Medicare:

Need to Overhaul Costly Payment System for Medical Equipment and Supplies

HEHS-98-102: Published: May 12, 1998. Publicly Released: May 15, 1998.

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Pursuant to a congressional request, GAO reviewed Medicare's payments for commonly purchased, off-the-shelf durable medical equipment (DME), focusing on the need to: (1) better identify products billed to Medicare; and (2) bring Medicare fees more in line with current marketplace prices.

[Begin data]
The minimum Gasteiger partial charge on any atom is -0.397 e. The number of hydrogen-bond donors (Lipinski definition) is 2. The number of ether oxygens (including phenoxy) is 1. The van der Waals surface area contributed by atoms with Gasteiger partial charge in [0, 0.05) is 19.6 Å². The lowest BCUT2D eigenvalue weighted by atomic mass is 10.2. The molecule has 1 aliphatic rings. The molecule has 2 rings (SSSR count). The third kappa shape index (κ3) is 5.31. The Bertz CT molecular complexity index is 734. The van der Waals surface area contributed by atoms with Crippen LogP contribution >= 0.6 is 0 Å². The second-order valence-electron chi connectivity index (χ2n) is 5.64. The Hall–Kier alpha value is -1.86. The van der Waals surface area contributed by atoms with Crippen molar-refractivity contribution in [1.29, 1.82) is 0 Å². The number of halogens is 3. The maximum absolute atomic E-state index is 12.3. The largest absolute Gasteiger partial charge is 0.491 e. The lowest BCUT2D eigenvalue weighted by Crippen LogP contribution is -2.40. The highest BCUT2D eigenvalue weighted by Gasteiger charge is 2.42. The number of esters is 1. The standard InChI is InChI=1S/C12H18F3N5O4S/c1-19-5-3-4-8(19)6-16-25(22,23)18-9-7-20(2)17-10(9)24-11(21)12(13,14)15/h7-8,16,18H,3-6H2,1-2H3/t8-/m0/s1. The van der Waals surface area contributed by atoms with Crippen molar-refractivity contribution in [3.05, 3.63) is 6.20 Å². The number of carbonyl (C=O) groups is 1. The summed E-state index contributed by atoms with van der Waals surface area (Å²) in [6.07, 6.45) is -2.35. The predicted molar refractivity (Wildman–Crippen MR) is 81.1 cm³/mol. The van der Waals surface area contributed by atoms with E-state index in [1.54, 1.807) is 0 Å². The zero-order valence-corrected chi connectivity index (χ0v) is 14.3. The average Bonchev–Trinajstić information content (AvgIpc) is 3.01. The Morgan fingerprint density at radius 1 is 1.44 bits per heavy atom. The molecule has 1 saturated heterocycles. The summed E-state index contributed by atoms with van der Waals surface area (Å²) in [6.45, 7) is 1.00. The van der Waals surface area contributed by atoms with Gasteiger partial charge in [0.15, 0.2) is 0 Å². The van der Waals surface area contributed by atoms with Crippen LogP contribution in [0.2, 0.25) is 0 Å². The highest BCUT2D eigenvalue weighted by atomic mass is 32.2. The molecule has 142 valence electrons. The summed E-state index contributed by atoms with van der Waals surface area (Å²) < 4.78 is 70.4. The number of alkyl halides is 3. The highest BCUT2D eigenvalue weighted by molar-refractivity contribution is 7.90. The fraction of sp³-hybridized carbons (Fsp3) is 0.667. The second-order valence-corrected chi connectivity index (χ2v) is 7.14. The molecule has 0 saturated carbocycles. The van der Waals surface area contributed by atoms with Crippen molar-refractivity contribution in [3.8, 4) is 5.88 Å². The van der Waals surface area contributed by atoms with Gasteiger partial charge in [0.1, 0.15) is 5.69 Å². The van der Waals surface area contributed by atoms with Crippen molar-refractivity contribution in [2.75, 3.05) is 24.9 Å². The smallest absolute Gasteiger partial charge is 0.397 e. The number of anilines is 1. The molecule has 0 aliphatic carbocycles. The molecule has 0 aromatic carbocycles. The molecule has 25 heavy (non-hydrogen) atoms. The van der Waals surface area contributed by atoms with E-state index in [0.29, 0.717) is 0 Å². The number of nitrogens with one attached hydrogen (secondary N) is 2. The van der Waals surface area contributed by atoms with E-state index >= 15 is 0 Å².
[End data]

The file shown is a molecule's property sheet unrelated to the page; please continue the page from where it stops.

GAO noted that: (1) there are two underlying problems with Medicare's DME payment system; (2) the Health Care Financing Administration (HCFA) does not know specifically what products Medicare is paying for when its contractors process claims for DME; (3) the only product identifiers on the claims are the HCFA billing codes that cover a broad range of product types, quality, and market prices; (4) without more specific product identifiers on Medicare claims, HCFA cannot routinely determine what products are being billed under each billing code, which products should be grouped together under the same billing code, or whether the Medicare payment for all the products grouped under a billing code is reasonable; (5) the health care industry is increasingly using bar-coded, product-specific identifiers for medical products, but HCFA does not have any plans to require these identifiers on Medicare claims; (6) the second underlying problem with Medicare's DME payment system is that the fee schedule allowances for DME are often out of line with current market prices; (7) most Medicare fees are based on historical supplier charges updated using the consumer price index; (8) the Balanced Budget Act of 1997 (BBA) gave the Department of Health and Human Services (HHS) the authority to use a streamlined inherent reasonableness review process to adjust Medicare fees by as much as 15 percent in one year; (9) this streamlined authority should help HCFA bring the historical, charge-based fees into line with marketplace prices, but some obstacles remain; (10) HCFA and its contractors do not have sufficient, current product and pricing data for the thousands of DME items covered by Medicare; (11) another obstacle to appropriate reimbursement is that the fee schedule allowances are the same for individuals and for large institutional suppliers, even though large suppliers buy at substantial discounts; and (12) although the BBA gives HHS the authority to more quickly adjust fees, addressing these underlying problems may require additional statutory authority.